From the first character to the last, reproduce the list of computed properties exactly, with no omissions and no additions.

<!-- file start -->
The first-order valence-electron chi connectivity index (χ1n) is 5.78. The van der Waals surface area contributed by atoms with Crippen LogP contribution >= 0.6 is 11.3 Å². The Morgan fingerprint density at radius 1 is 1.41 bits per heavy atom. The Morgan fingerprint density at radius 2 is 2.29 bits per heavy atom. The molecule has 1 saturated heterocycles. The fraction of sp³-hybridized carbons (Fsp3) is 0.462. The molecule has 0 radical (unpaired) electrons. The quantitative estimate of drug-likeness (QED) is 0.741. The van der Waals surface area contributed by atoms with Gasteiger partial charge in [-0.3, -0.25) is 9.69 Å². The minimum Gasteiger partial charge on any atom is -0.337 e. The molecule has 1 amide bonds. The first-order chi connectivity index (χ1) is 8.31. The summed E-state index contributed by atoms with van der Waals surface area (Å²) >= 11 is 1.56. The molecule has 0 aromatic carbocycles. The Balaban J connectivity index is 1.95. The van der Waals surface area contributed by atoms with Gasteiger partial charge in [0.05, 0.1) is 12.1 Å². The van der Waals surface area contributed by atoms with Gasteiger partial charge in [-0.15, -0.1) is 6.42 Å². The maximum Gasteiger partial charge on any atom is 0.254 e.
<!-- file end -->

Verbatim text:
The first-order valence-electron chi connectivity index (χ1n) is 5.78. The van der Waals surface area contributed by atoms with Crippen LogP contribution >= 0.6 is 11.3 Å². The Morgan fingerprint density at radius 1 is 1.41 bits per heavy atom. The Morgan fingerprint density at radius 2 is 2.29 bits per heavy atom. The molecule has 1 saturated heterocycles. The fraction of sp³-hybridized carbons (Fsp3) is 0.462. The molecule has 0 radical (unpaired) electrons. The quantitative estimate of drug-likeness (QED) is 0.741. The van der Waals surface area contributed by atoms with Gasteiger partial charge in [-0.3, -0.25) is 9.69 Å². The minimum Gasteiger partial charge on any atom is -0.337 e. The molecule has 1 amide bonds. The first-order chi connectivity index (χ1) is 8.31. The summed E-state index contributed by atoms with van der Waals surface area (Å²) >= 11 is 1.56. The molecule has 0 aromatic carbocycles. The Balaban J connectivity index is 1.95. The van der Waals surface area contributed by atoms with Gasteiger partial charge in [0.05, 0.1) is 12.1 Å². The van der Waals surface area contributed by atoms with Gasteiger partial charge in [-0.15, -0.1) is 6.42 Å². The maximum Gasteiger partial charge on any atom is 0.254 e.